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Prove that for every $n \in \mathbb N$ with $n \geq 1$ a $1$-step binary code $C_n$ for the inteval $[0, 2^n −1]$ with code words of length $n$ exists.

I have to prove it using induction.

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  • $\begingroup$ Welcome to SE. What have you tried so far? $\endgroup$ – Behrad Moniri Apr 14 '19 at 16:32
  • $\begingroup$ Tried to find a function for the 1 step binary. Just struggled to define a function for that came to the point of 0 0, 0 1, 1 0 , 1 1. is 0 and 1 with added 0 and 1. And frustrating don't know if it's kind of a right way to solve the answer. $\endgroup$ – Rack Cloud Apr 14 '19 at 16:40
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Given an $n$ bit code, an $n+1$ bit code consists of all the strings prefixed with a $0$ and all the strings prefixed with $1$. Start with the code with the $0$ prefix, which gets you half way there. All the rest start with $1$, so the first code with $1$ has to match on all of he other bits. Going from the last to the first you will have a change in the first bit, so again all the others have to match. Can you see how to construct it?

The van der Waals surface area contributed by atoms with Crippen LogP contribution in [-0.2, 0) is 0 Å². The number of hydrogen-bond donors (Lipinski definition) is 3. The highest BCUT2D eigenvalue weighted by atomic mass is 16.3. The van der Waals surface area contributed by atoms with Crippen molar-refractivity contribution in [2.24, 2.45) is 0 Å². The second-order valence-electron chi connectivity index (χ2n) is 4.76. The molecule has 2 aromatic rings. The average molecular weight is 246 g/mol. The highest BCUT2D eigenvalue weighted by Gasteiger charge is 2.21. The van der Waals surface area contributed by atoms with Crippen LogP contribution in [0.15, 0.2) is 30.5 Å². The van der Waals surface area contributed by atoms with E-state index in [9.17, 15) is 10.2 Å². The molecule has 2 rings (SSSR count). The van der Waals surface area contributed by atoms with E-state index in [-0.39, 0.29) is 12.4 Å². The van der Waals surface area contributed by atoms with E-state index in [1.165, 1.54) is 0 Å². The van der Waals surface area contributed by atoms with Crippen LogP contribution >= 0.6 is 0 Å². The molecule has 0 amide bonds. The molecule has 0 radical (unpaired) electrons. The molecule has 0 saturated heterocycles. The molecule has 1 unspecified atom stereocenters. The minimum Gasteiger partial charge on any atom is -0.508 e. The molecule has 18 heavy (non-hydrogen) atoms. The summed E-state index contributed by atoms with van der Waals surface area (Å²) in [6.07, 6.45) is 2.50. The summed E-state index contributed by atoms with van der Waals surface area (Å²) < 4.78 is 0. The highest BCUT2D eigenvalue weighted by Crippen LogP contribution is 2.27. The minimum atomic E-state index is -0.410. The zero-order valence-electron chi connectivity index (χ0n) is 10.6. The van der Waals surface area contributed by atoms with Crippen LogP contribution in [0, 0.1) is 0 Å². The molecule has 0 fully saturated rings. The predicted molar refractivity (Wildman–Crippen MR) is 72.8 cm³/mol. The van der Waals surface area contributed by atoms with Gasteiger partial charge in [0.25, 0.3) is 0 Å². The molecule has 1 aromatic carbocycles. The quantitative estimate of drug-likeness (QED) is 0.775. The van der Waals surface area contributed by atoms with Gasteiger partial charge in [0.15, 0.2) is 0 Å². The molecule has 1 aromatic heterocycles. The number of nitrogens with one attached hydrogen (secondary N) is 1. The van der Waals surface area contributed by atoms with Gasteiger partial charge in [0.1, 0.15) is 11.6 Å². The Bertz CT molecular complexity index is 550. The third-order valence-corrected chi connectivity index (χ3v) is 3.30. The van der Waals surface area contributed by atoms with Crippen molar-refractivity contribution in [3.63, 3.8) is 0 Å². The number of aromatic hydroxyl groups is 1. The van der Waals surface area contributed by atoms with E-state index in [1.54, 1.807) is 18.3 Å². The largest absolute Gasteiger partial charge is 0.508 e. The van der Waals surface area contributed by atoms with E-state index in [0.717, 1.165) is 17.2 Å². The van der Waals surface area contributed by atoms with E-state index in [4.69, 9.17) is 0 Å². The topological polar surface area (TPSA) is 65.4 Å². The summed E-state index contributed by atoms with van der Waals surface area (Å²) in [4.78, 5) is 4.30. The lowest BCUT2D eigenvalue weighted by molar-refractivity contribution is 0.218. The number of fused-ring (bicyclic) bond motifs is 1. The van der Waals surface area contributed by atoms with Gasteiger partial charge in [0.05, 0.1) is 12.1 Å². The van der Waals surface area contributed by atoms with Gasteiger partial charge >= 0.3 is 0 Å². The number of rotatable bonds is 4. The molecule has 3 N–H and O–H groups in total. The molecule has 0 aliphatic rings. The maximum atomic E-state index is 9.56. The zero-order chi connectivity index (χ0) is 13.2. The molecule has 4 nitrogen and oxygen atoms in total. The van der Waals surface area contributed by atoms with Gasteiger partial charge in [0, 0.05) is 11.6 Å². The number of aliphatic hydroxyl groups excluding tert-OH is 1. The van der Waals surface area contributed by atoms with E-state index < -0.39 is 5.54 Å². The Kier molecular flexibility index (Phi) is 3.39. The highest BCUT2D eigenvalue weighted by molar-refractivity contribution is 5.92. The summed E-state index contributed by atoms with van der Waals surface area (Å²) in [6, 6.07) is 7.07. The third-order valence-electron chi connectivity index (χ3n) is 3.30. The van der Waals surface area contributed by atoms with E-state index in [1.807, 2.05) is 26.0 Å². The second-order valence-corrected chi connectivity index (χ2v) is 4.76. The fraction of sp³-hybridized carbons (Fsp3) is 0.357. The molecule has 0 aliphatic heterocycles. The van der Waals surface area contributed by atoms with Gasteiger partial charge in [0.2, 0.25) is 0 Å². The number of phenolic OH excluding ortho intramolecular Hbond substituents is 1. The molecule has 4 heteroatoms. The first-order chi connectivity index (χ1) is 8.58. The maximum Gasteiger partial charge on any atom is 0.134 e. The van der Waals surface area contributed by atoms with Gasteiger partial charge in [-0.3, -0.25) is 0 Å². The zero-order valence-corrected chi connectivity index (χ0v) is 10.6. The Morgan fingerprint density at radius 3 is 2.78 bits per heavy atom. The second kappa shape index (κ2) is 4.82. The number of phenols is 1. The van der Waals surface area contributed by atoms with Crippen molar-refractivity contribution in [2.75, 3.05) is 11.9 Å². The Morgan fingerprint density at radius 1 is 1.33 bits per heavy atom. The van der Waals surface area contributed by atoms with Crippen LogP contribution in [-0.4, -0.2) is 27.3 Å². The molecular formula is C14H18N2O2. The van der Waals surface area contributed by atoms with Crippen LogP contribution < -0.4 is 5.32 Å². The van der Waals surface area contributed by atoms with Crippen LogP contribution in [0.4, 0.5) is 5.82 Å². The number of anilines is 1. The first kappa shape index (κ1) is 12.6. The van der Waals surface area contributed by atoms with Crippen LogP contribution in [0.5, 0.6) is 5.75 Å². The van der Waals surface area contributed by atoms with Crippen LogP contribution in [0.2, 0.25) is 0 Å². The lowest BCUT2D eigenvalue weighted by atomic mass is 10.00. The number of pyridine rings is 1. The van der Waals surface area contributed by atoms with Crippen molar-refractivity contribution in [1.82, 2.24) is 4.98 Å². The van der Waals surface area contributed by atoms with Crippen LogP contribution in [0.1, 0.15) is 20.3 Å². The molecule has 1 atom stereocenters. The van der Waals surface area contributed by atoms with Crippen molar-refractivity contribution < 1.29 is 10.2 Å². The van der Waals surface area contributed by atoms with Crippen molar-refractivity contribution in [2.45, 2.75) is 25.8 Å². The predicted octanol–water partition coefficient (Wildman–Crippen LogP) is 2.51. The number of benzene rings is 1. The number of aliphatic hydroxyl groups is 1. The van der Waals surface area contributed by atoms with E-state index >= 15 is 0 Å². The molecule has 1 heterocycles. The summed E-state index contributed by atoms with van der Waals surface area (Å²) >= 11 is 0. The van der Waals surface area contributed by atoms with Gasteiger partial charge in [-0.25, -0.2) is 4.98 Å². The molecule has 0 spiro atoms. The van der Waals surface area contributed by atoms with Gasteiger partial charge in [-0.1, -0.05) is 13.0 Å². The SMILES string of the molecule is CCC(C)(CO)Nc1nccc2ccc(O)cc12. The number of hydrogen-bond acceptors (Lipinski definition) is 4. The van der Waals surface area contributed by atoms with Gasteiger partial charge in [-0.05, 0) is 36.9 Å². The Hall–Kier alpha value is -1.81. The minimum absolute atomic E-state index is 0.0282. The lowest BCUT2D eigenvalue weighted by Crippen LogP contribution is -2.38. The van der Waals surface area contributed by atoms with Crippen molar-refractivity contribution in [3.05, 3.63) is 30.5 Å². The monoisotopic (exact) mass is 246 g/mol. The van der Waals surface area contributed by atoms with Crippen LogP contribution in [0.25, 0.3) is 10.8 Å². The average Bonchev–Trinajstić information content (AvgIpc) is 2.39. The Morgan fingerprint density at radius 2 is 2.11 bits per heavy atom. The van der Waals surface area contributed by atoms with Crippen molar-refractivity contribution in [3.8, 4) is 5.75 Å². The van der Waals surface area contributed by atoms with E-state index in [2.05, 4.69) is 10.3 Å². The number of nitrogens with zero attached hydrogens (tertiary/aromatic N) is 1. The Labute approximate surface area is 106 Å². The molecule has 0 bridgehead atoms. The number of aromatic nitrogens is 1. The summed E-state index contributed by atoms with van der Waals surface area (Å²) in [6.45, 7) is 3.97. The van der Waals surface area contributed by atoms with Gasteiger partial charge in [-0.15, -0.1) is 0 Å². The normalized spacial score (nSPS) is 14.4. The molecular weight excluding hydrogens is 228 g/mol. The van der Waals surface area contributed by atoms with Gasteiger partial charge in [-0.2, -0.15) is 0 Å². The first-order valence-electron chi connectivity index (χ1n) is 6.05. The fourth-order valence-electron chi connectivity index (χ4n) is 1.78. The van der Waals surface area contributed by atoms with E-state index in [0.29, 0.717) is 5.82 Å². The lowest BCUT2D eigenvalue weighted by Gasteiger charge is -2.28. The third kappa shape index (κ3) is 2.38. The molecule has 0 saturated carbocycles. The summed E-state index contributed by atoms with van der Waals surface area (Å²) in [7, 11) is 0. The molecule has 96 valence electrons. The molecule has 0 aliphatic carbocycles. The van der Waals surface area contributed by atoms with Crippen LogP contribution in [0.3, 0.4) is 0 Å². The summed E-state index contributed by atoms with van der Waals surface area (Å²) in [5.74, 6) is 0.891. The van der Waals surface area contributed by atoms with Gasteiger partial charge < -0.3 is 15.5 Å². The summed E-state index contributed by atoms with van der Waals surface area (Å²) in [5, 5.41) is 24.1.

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  • $\begingroup$ So the n+1 Code is 2 times the n code with 1 and 0 added in front and these put together are the gray code. But how do i write down this in a mathematical proof with induction. $\endgroup$ – Rack Cloud Apr 14 '19 at 17:50
  • $\begingroup$ You have to reverse the order of the second half to make it work. You have to explain that there is only one bit changed at each point $\endgroup$ – Ross Millikan Apr 14 '19 at 19:34
  • $\begingroup$ For example, a two bit code is $00,01,11,10$. Put a zero in front of each, then put a one in front in reverse order and you get $000,001,011,010,110,111,101,100$ which works. You need to show this process always works. $\endgroup$ – Ross Millikan Apr 15 '19 at 0:38

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